Examination of phosphorylated residues in CDK target proteins reveals that they are often found 'clustered' in one region of the primary amino acid sequence (Figure ). We sought to test whether this apparent clustering was due simply to a uniform overall enrichment of consensus matches in these proteins, or whether it was a preference for the consensus matches to occur near each other. We modeled the number of residues until a strong or weak match was identified using a bivariate geometric distribution (see Materials and methods, below). We then performed a likelihood ratio test (LRT) between the hypothesis (H1
) that the spacings were drawn from a mixture of a high-density 'cluster' component and a low-density 'background' component, and the hypothesis (H0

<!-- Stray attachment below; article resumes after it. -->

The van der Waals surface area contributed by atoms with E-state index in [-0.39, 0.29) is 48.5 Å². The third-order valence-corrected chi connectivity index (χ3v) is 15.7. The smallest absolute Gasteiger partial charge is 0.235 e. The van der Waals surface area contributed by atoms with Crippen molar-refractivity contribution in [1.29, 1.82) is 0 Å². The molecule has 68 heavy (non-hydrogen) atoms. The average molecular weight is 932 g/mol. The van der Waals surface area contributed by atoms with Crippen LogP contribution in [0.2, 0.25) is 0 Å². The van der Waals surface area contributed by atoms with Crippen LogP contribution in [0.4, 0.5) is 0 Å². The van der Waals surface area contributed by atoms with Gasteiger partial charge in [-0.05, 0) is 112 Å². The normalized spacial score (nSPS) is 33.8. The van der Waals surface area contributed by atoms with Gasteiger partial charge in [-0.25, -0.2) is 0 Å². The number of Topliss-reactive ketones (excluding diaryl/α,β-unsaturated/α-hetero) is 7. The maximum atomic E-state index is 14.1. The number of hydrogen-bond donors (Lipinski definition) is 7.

) that the spacings were simply the result of a single uniform density component (Figure ). In order to compare these models, we maximized the likelihood under each hypothesis using expectation-maximization (EM) [18
] (see Materials and methods, below) and computed the likelihood ratio statistic:
Figure 3 Modeling the distribution of spacing distances between matches to the CDK consensus. Fit of one (black trace) or two multivariate geometric components (blue and red traces) to the observed spacings (thin black trace) in the 'known' targets. The 'known' (more ...)
Where data represents the observed spacings and corresponding (strong or weak) consensus matches. Because H0 corresponds to the case of H1 with the parameters of the two components constrained to be equal, we expect the LRT statistic (Λ) to be χ2 distributed with three degrees of freedom (see Materials and methods, below).